Phillis Wheatley

Welcome back to the Richmond Read-along! Today’s piece comes from poet Phillis Wheatley. Born in West Africa she was kidnapped in 1761 around the age of seven and sold to the Wheatleys, a well to do Bostonian family who named her Phillis after the ship she arrived in. Her birth name is unknown. From a young age she was a precocious learner and the Wheatleys, noticing this, made the unexpected decision to tutor her alongside her domestic work.

By the age of twelve Wheatley was reading in Latin and Ancient Greek. She wrote her first poem soon after, and by twenty Wheatley had collected enough poems and enough of an audience for a book to be published in 1773. She was emancipated the same year, but no longer tied to the Wheatley family, publishers were uninterested in further work and she died in poverty at 31. Today’s poem contains multiple references to the sun and sun worship; this was a common theme in Wheatley’s work and some scholars believe this may be a reference to religious practices she grew up with.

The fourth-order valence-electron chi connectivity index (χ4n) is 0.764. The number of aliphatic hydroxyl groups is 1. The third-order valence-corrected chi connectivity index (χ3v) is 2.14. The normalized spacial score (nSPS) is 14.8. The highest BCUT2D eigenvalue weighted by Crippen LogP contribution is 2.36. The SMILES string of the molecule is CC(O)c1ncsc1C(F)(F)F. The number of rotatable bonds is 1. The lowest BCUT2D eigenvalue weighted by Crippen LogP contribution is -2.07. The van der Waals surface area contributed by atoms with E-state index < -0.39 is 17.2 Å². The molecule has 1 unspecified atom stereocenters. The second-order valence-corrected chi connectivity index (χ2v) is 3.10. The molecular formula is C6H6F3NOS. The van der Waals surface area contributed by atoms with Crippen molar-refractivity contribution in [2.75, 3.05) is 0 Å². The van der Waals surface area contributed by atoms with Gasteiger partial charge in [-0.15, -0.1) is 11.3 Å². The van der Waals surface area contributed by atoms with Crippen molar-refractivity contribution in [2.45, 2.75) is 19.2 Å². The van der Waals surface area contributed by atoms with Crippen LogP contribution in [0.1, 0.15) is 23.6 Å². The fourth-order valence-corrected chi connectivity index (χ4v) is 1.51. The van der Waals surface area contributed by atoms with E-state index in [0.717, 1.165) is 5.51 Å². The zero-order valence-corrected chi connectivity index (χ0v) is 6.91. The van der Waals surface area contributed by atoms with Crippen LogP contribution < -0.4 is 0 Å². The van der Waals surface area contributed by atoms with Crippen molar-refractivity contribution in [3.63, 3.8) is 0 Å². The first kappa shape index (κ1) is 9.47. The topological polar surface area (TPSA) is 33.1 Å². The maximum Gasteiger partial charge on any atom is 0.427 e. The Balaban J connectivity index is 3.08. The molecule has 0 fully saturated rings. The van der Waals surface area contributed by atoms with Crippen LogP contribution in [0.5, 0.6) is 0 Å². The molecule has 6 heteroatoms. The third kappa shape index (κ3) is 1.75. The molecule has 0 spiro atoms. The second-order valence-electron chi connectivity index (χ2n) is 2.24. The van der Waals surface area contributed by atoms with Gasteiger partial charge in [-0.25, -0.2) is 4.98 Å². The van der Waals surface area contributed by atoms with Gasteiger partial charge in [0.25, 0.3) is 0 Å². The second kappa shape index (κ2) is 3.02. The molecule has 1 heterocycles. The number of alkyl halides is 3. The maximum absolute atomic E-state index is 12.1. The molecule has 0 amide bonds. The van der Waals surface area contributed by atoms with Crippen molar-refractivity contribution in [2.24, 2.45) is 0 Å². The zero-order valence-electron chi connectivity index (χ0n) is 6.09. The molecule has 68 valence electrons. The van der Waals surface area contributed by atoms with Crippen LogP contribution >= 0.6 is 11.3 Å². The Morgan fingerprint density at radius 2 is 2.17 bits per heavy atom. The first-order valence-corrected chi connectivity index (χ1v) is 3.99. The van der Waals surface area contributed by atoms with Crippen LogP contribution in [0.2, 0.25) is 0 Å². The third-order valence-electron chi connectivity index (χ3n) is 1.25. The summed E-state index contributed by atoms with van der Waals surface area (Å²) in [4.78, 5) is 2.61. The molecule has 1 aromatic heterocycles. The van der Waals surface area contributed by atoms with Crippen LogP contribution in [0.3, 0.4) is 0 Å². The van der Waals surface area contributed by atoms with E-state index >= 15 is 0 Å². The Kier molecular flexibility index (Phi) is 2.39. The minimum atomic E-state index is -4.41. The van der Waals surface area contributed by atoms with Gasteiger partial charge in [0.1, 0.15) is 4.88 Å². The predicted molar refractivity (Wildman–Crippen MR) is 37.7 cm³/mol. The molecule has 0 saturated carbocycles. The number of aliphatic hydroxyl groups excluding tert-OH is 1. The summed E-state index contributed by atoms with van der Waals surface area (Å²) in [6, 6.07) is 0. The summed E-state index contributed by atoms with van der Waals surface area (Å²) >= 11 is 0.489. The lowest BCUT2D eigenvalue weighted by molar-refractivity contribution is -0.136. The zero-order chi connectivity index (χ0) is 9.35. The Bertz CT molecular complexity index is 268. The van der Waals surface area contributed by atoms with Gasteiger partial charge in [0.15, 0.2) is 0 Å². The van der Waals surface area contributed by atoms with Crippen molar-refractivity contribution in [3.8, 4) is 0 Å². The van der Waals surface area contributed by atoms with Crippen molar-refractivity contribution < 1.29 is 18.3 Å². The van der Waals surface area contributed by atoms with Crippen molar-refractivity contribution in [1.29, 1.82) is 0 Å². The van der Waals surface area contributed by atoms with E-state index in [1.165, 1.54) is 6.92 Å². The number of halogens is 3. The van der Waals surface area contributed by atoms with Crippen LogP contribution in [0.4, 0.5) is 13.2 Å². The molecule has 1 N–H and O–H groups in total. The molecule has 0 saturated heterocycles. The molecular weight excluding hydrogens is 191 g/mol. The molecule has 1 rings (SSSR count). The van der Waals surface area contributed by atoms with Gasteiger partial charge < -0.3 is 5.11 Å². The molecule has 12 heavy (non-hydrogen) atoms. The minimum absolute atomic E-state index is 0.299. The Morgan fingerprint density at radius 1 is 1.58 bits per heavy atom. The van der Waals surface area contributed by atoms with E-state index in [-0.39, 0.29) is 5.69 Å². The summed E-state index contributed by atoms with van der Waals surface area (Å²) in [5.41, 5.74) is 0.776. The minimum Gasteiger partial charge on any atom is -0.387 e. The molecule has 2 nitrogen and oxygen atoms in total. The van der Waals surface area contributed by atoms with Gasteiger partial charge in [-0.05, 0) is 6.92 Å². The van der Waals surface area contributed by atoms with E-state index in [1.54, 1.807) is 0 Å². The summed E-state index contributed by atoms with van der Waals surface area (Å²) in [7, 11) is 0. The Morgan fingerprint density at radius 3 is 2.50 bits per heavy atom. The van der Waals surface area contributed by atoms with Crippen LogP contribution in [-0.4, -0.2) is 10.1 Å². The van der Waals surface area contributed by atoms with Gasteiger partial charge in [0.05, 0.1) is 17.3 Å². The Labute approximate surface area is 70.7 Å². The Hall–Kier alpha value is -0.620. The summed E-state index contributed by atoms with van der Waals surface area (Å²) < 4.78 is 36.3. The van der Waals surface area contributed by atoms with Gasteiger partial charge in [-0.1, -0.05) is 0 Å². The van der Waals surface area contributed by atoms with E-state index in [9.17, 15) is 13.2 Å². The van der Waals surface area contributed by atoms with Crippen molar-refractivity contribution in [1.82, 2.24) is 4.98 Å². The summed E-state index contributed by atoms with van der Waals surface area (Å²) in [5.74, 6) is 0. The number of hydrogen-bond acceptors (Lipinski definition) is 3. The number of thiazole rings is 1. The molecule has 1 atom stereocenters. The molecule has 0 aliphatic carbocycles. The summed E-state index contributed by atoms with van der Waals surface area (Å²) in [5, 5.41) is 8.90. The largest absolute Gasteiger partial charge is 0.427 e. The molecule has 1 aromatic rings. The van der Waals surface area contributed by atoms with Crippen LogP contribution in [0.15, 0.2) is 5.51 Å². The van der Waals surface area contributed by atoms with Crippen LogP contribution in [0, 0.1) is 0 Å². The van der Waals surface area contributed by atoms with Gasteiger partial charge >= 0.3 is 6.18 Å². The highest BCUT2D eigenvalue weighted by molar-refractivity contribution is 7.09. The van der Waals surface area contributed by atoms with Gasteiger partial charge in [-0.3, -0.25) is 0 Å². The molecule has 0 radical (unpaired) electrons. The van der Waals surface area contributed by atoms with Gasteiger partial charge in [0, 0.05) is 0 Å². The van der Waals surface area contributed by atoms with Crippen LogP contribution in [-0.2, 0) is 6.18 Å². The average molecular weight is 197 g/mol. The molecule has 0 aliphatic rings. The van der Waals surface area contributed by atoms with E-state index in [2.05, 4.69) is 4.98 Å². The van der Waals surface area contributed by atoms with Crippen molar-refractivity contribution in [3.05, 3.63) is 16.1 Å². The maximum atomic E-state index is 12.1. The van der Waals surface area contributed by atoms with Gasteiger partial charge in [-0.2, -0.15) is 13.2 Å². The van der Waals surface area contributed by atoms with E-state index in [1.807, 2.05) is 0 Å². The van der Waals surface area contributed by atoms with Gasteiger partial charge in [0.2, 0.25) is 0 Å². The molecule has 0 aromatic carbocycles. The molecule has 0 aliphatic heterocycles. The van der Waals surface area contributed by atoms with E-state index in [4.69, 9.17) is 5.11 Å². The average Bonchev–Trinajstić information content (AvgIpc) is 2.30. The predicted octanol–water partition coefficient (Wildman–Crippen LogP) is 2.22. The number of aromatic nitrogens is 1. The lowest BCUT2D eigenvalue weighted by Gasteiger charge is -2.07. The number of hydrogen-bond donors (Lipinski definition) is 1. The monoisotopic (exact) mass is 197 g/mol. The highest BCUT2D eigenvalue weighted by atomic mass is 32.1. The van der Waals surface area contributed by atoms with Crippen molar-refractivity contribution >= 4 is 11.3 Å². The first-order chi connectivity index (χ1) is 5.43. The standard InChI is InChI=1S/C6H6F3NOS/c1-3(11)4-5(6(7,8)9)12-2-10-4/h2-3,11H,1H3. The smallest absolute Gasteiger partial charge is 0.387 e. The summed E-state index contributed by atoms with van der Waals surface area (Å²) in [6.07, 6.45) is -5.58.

A Hymn to the Morning

Attend my lays, ye ever honour’d nine,
Assist my labours, and my strains refine;
In smoothest numbers pour the notes along,
For bright Aurora now demands my song.
Aurora hail, and all the thousand dies,
Which deck thy progress through the vaulted skies:
The morn awakes, and wide extends her rays,
On ev’ry leaf the gentle zephyr plays;
Harmonious lays the feather’d race resume,
Dart the bright eye, and shake the painted plume.
Ye shady groves, your verdant gloom display
To shield your poet from the burning day:
Calliope awake the sacred lyre,
While thy fair sisters fan the pleasing fire:
The bow’rs, the gales, the variegated skies
In all their pleasures in my bosom rise.
See in the east th’ illustrious king of day!
His rising radiance drives the shades away—
But Oh! I feel his fervid beams too strong,
And scarce begun, concludes th’ abortive song.

You can find this poem in the Project Gutenberg collection of Wheatley’s poems. Read more about Wheatley’s life in her biography from the American National Women’s History Museum.

Join us tomorrow for the next Richmond Read-along!